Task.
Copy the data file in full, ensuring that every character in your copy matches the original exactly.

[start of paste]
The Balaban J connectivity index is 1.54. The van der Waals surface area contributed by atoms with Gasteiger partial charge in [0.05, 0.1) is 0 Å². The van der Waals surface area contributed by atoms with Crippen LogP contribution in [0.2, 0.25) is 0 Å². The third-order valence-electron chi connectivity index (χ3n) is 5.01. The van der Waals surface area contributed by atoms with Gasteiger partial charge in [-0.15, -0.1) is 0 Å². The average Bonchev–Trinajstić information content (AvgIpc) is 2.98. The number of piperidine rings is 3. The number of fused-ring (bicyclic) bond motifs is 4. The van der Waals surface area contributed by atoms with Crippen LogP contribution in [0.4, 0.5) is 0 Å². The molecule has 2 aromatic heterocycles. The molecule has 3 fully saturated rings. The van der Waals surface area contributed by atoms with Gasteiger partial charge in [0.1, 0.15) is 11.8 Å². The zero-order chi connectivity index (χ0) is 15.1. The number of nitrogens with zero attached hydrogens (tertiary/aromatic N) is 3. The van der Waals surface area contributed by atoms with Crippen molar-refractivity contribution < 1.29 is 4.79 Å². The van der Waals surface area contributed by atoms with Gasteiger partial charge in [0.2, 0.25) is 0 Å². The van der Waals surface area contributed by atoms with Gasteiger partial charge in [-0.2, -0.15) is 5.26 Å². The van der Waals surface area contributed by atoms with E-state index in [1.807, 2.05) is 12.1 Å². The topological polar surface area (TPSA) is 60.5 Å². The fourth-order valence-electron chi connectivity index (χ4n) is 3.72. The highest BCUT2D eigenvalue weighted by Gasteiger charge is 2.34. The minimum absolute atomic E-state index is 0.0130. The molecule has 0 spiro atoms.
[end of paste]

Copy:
The Balaban J connectivity index is 1.54. The van der Waals surface area contributed by atoms with Gasteiger partial charge in [0.05, 0.1) is 0 Å². The van der Waals surface area contributed by atoms with Crippen LogP contribution in [0.2, 0.25) is 0 Å². The third-order valence-electron chi connectivity index (χ3n) is 5.01. The van der Waals surface area contributed by atoms with Gasteiger partial charge in [-0.15, -0.1) is 0 Å². The average Bonchev–Trinajstić information content (AvgIpc) is 2.98. The number of piperidine rings is 3. The number of fused-ring (bicyclic) bond motifs is 4. The van der Waals surface area contributed by atoms with Crippen LogP contribution in [0.4, 0.5) is 0 Å². The molecule has 2 aromatic heterocycles. The molecule has 3 fully saturated rings. The van der Waals surface area contributed by atoms with Gasteiger partial charge in [0.1, 0.15) is 11.8 Å². The zero-order chi connectivity index (χ0) is 15.1. The number of nitrogens with zero attached hydrogens (tertiary/aromatic N) is 3. The van der Waals surface area contributed by atoms with Crippen molar-refractivity contribution < 1.29 is 4.79 Å². The van der Waals surface area contributed by atoms with Gasteiger partial charge in [0.2, 0.25) is 0 Å². The van der Waals surface area contributed by atoms with Gasteiger partial charge in [-0.2, -0.15) is 5.26 Å². The van der Waals surface area contributed by atoms with E-state index in [1.807, 2.05) is 12.1 Å². The topological polar surface area (TPSA) is 60.5 Å². The fourth-order valence-electron chi connectivity index (χ4n) is 3.72. The highest BCUT2D eigenvalue weighted by Gasteiger charge is 2.34. The minimum absolute atomic E-state index is 0.0130. The molecule has 0 spiro atoms.